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I’ve been under the impression that you use single quotation marks for single characters or numerals.

Usage: ‘1’ or ‘a’ and not “1” or “a”.

(You would double quotation marks for anything longer than one character.)

Is this a correct assumption?

Note: I’m aware that there are topics that discuss the usage of both single and double quotation marks, but my question is intended to be a specific as possible as it may benefit others here.

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  • 6
    I've certainly never heard of that convention.
    – Urbycoz
    Aug 2 '12 at 13:23
  • 1
    I've heard that it varies by region and personal preference. Double quotes are more common in then US and single quotes are more common in the UK. Aug 2 '12 at 13:25
  • I also think it's changed over time. I have an old copy of Lord of the Rings, and it has double quotes. But seeing the new editions on Amazon, they've been changed to single quotes. American books always seems to have double. Also, if I remember, Mary Pollock's books had double quotes. Aug 2 '12 at 13:53
  • @asymptotically You are mistaken. The unauthorized — and illegal — 1965 Ace paperback of The Lord of the Rings erroneously converted Tolkien’s original single quotes into doubles, and committed many another grievous mangling as well. Both Tolkiens, père et fils, have always been 100% consistent in their use of quotation marks: single on the outside, double when nested.
    – tchrist
    Aug 2 '12 at 14:32
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    @tchrist - You should probably have put weasel quotes around "illegal" there. At the time under US law, TLotR was in the Public Domain in the USA. That was back in the bucolic days when Congress actually allowed things to enter the Public Domain... Still, if he really has an Ace edition, he should hold onto it. I've seen them selling online for $150.
    – T.E.D.
    Aug 2 '12 at 14:53
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No it is not.

I believe you probably got that impression, directly or indirectly, from the programming language C, which does in fact have that as a rule. However, human languages are not programming languages. We don't really have an overwhelming need as people to differentiate a single letter from a string that happens to have only a single character in it.

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    Indeed, for how many ‘characters’ are there in ‘ǖ’?
    – tchrist
    Aug 2 '12 at 14:28
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    lol... I suspect you're right, @T.E.D. This reminds me of the time when I started confusing basic English spellings after I took French lessons that lasted for 2 years. Thank you!
    – Ray
    Aug 2 '12 at 14:55
  • Lmao, you two. XD Mar 18 '16 at 21:15
  • You claimed otherwise. Your answer says, "the programming language C, which does in fact have that as a rule".
    – nnnnnn
    Mar 25 at 6:33
  • @nnnnnn - "that" is a purposely fuzzy word, to avoid a lot of pointless exposition about the nitty details of a programming language. There are of course many ways to interpret what "that" means. One, if you know the rules, would be to interpret it to mean the C char/string literal rule as it actually stands. One would be to follow the hyperlink I helpfully provided. And then I suppose one would be to invent an incorrect strawman, and then beat it up in the comments. But if you do the latter, that's your choice, and I would suggest you can easily solve the problem by choosing otherwise.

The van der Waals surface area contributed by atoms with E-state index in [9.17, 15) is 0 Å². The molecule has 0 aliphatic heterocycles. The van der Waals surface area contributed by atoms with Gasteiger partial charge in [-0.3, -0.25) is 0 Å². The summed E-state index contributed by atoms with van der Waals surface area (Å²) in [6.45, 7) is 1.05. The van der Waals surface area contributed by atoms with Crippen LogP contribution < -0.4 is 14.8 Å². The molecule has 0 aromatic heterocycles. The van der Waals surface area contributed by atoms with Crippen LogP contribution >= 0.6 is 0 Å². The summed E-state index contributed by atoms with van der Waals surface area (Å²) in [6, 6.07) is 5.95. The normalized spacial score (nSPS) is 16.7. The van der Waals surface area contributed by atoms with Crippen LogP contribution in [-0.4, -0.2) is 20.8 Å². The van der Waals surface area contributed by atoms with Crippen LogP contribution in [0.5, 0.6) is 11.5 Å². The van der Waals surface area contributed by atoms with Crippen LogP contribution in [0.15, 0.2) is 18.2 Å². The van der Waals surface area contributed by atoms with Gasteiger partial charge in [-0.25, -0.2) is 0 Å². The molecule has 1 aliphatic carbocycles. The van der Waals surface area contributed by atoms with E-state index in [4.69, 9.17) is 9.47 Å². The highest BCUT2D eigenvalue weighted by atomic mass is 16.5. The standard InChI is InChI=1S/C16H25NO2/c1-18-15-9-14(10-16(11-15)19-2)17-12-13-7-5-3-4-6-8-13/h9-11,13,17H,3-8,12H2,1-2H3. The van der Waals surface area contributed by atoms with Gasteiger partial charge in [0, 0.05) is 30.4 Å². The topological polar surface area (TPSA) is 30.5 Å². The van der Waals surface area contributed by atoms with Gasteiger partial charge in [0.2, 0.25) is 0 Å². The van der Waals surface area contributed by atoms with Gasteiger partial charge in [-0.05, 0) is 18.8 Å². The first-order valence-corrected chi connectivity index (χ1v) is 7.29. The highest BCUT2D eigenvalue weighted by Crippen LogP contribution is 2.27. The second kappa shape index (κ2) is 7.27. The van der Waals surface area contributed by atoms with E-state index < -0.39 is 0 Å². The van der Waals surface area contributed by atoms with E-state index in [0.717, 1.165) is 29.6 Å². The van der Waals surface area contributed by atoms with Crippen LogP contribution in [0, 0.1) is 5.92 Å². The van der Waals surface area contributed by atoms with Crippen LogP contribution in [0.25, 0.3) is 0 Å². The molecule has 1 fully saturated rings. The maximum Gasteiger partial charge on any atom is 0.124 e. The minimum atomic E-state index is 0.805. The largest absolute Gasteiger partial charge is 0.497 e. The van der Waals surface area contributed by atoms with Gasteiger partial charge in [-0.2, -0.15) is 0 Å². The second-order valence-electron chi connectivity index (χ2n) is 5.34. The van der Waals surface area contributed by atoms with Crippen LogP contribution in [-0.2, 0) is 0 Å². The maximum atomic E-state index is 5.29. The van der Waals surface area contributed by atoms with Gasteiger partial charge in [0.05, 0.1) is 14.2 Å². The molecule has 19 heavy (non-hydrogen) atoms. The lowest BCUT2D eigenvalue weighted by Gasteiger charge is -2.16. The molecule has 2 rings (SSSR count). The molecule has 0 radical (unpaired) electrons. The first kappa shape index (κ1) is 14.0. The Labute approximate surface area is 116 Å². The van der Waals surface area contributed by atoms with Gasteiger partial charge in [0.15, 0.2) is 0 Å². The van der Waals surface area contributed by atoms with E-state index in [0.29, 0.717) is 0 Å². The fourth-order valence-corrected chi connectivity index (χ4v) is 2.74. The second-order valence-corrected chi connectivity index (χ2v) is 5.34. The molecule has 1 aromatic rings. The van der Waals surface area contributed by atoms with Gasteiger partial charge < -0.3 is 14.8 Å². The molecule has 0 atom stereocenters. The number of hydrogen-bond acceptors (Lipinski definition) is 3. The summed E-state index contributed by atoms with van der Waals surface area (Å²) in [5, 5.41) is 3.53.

– T.E.D.
    Mar 25 at 13:12
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In the U.S. (at least according to the Chicago Manual of Style), the only thing you're supposed to use single quotes for is quotations within quotations. This strikes me as a grievous underuse of a potentially useful punctuation mark. I would be interested in knowing what the British system is.

Grammar Girl has a nice article on this question.

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    If not fully utlizing every character on the keyboard bothers you, you'd make a great Perl programmer. :-)
    – T.E.D.
    Aug 2 '12 at 14:48
  • @T.E.D.: I have programmed in Perl, but I'm not particularly fond of it. :-) Aug 2 '12 at 14:51
0

The answer is the reverse of that mentioned of the "Chicago Manual of Style". Double quotes are to be used for using text from a document or exactly what was said. In both cases the text is drawn from a secondary source, which is always to be cited. Also double quotes are to be used for the formal title of a work or document. A title of a work or document can also be expressed by underlining, italicizing or bolding of the text. The last 3 are per the capabilities of a given word processor. The double quote form is universal. [see MLA Style Guide] Single quotes are then the default for all other purposes. i.e. what could/should/might have been said, labels and terms, which then would address the original question of single letters or digits.

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  • "The double quote form is universal." - So everybody in every country uses it? (Or every English-speaking country.) I think you're mistaken about that. If you're going to mention just one style guide then MLA Style is an odd choice given it is intended for scholarly works and not all English writing.
    – nnnnnn
    Mar 24 at 6:01

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